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The Procedure to Troubleshoot a Dodge Caravan Engine

by Richard Ristow

A Dodge Caravan's engine is a complex machine, and for every symptom of a problem that arises, there could be a couple of explanations. So, while troubleshooting a Caravan's engine sometimes only takes a good set of eyes while examining an engine, it still can be time consuming. The Caravan's On-Board Diagnostic system can streamline this process and cut out a number of false leads. How to use the OBD system depends on the year the Caravan was manufactured. The second generation of engine diagnostics became standardized in 1996. Caravans before that year use a totally different process.

Caravans 1996 and Later

Plug an OBD-II scanner into the Caravan's diagnostic Data Link Connection. The DLC outlet will be located beneath the driver's side dash and somewhere between the gas pedal and the left side kick panel.

Consult your scanner's user manual for the exact process. Button and faceplate orientations differ by brand of scanner, and so does the command entering process. Some scanners will switch on once sensing an incoming data stream from an OBD-II system. If you do not own this type of scanner, you will have to press the power button and turn the device on.

Turn either the Caravan's engine or the electrical system on. Your scanner device will require one or the other. If your scanner is not pre-programmed to retrieve OBD-II codes, you will have to key the appropriate button and enter a "Scan" or "Retrieve" command.

Read through the codes your scanner device retrieved. Some may be designated as "trouble" and some may be designated as "pending." Make a list with the trouble codes at the top and the pending codes at the bottom. Leave ample space next to the alphanumeric codes for later use.

Turn the Caravan's engine and/or electrical system off and remove the key from the ignition. Consult your scanner's manual for the OBD-II generic trouble codes. If the codes on your list are not defined in the manual, then you will have to look up Chrysler's supplemental OBD-II codes online. The Caravan's owner manual will not contain that information. Once you have found all the relevant code definitions, copy them onto your list next to the appropriate codes.

Return to your Caravan and open the hood to the engine compartment. Start with the trouble codes first, as they have happened frequently and set off your check engine light. Cross out codes once you have eliminated them from consideration. Then, move onto the pending codes. If you still cannot locate the problem, consider taking the vehicle to a Chrysler-approved mechanic.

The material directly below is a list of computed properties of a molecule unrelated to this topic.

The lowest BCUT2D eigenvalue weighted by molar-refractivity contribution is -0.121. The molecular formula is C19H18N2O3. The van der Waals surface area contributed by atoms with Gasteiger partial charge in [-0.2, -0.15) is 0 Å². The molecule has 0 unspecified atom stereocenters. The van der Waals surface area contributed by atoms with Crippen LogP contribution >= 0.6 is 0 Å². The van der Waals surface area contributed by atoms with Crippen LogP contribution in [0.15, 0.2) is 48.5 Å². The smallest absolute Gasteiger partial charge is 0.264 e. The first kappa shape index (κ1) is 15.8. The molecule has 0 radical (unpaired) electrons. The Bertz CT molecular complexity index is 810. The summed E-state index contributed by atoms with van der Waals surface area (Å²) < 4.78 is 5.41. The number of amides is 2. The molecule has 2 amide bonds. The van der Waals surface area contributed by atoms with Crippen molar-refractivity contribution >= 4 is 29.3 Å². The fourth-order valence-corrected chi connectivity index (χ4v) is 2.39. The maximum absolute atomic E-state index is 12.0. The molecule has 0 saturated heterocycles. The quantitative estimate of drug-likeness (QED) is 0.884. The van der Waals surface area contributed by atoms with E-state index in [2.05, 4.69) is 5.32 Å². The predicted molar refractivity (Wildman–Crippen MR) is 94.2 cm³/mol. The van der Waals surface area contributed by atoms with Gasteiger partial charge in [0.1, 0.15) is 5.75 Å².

Caravans 1995 and Earlier

Insert your key into the Caravan's ignition. Within the span of five seconds, turn the key back and forth in the following sequence: ON-OFF-ON-OFF-ON.

Watch the check engine light. It will begin to start flashing code at you. Count the flashes. Chrysler's OBD-I flash codes are sets of two numbers. The first number will flash, and a short pause will follow before the second number flashes. So code 38 will be three flashes, a pause, and eight more flashes. There will be a longer pause between code sets. Write all of these numbers down.

Turn the Caravan's electrical system off and remove the key from the ignition. Exit the vehicle and sit behind a computer. You will need to find Chrysler's OBD-I codes, and the owner's manual will not have them. Once you locate code descriptions, jot them down next to code numbers your recorded in Step 2.

Return to your Caravan and pop the hood. Investigate every code on your list and cross them out once they have been eliminated from consideration. If your list does not provide an answer and you are stumped, seek out a professional mechanic.

Items you will need

About the Author

Richard Ristow has written for journals, newspapers and websites since 2002. His work has appeared in "2009 Nebula Showcase" and elsewhere. He is a winner of the Science Fiction Poetry Association's Rhysling Award and he edits poetry for Belfire Press. He also holds a Master of Fine Arts from the University of North Carolina at Wilmington and has managed an automotive department at WalMart.

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Photo Credits

  • Car dashboard image by Andrejs Pidjass from Fotolia.com